Several people here at Making Connections are taking photographs of slides in presentations using their digital cameras. Don't mind that at all. But there's a certain irony in the fact that these cameras make artificial noises - beep, beep, clickety click, beep, beep, clickety click, beep, beep, clickety click, which disturbs people around them. This to me comes under the heading of politeness as I have blogged elsewhere - do please take photos, but do please switch the sound off. It's your toy, you ought to know how to use it. I twittered this and was told by somebody else that they thought the sound could not in fact be switched off on some cameras, and in fact it was illegal, they thought, in some jurisdictions to take photos silently because of privacy issues. I'd like to know if that's true, but if that is the case then the owners of those cameras should not be using them in a situation where they disturb other people.
Early in the nineteenth century some more enlightened business owners started funding teaching for their workers. They realised that workers were more productive if they understood what they were doing. This was the beginning of things like the Mechanics' Institutes, and the knowledge that men learned there - maths, physics, engineering - was called "useful knowledge". It had to be "useful" of course or there was no reason to pay for it.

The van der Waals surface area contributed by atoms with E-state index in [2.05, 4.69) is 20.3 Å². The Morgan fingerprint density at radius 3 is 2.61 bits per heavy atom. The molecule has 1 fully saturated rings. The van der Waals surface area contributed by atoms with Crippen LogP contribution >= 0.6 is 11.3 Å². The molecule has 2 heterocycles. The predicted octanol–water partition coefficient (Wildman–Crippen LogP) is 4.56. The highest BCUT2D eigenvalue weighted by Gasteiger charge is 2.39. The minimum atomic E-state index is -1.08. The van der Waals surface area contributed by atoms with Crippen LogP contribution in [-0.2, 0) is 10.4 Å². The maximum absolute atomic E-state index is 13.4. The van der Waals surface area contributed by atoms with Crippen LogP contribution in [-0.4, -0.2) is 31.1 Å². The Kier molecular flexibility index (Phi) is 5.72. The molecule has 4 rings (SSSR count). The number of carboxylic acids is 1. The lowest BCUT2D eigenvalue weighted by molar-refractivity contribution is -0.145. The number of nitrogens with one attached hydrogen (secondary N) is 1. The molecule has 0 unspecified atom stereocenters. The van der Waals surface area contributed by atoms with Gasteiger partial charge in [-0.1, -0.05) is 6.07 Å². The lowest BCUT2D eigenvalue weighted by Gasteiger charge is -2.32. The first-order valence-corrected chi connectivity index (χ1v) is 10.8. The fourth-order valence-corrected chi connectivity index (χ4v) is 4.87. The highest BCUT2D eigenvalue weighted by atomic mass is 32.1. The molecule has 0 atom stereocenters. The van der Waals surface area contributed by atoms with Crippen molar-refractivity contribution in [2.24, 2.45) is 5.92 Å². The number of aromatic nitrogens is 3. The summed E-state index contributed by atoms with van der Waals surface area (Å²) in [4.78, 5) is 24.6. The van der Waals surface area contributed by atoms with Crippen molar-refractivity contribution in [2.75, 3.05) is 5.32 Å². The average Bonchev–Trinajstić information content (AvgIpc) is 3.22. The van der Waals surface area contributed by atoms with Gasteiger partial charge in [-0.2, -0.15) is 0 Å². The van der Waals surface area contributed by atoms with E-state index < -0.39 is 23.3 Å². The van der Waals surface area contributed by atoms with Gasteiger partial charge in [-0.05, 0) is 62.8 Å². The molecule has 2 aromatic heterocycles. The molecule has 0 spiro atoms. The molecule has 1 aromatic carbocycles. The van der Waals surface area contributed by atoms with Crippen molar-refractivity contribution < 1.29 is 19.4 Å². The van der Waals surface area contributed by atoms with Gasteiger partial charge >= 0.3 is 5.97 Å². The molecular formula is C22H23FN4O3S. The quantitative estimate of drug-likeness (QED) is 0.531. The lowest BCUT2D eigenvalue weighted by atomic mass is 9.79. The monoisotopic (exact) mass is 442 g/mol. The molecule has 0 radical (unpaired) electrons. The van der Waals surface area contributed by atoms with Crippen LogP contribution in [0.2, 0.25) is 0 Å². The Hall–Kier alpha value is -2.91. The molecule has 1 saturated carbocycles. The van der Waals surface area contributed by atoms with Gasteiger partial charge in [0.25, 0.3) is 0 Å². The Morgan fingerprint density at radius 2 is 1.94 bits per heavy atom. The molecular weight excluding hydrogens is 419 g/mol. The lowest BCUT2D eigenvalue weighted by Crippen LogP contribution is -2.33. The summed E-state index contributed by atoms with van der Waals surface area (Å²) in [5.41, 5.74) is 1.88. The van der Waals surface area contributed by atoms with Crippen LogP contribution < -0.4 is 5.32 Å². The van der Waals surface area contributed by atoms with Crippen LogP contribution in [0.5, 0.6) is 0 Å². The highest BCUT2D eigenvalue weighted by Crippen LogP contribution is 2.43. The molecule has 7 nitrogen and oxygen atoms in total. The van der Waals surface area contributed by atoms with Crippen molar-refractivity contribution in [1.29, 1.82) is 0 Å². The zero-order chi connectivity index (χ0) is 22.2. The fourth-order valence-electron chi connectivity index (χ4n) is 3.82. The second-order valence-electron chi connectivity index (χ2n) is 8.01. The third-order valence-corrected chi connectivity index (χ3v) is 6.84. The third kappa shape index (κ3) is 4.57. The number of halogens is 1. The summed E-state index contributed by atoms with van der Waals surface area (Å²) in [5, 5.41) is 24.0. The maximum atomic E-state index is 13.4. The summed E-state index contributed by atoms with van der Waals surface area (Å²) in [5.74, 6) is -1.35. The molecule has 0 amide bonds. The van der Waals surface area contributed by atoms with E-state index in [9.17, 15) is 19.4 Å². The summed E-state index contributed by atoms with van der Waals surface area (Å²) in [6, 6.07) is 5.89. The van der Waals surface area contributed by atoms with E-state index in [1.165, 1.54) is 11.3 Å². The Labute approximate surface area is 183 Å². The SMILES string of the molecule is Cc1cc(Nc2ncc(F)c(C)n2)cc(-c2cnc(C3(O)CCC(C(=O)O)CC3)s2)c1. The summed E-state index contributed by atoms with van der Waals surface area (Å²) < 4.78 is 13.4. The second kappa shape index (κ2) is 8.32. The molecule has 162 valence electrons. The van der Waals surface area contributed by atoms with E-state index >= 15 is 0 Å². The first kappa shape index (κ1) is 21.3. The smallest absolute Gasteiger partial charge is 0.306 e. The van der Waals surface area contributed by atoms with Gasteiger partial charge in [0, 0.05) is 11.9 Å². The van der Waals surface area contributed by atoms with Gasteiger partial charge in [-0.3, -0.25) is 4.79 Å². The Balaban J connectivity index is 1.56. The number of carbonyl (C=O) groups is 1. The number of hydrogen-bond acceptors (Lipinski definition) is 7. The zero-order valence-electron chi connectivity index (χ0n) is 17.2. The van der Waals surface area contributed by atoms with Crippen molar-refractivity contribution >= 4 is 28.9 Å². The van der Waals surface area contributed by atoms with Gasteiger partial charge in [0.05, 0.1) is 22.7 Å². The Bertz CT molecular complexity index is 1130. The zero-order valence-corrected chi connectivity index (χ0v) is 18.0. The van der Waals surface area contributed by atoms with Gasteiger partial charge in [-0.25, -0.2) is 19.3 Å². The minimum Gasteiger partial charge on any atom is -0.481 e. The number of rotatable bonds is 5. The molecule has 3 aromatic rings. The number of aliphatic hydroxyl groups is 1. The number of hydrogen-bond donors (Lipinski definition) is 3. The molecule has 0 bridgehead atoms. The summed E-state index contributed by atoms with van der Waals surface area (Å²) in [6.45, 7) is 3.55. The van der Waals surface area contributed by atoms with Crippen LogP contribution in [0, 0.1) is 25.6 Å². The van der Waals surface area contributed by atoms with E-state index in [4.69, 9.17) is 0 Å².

Later in the nineteenth century the workers began to demand a different kind of learning. They wanted to know about why it was that businesses worked the way they did. They wanted to know about their place in the world. They wanted to know about their relations to other peoples and about the human condition. They wanted politics, economics, philosophy. This was the birthplace of organisations like the Workers' Educational Association, which still carries on that philosophy today, both nationally and internationally. And ultimately they were ancestors of the Open University and its open admissions policy.
To distinguish this knowledge from the knowledge they learned on their bosses' behalf, they called it "really useful knowledge".
They say a little knowledge is a dangerous thing. They are completely wrong. We all have only a little knowledge. The dangerous thing is being satisfied with that.
I am now retired after teaching online with the OU since 2000. I now have more time for useful things like sorting my stamp collection. I do bits and pieces of work for the Liberal Democrats. I still mourn the loss of Lewes's best ever MP, Norman Baker. I am usually online for about ten hours a day, living in my airing cupboard much of the time. Despite this I have a healthy skin colour and do not lack for company.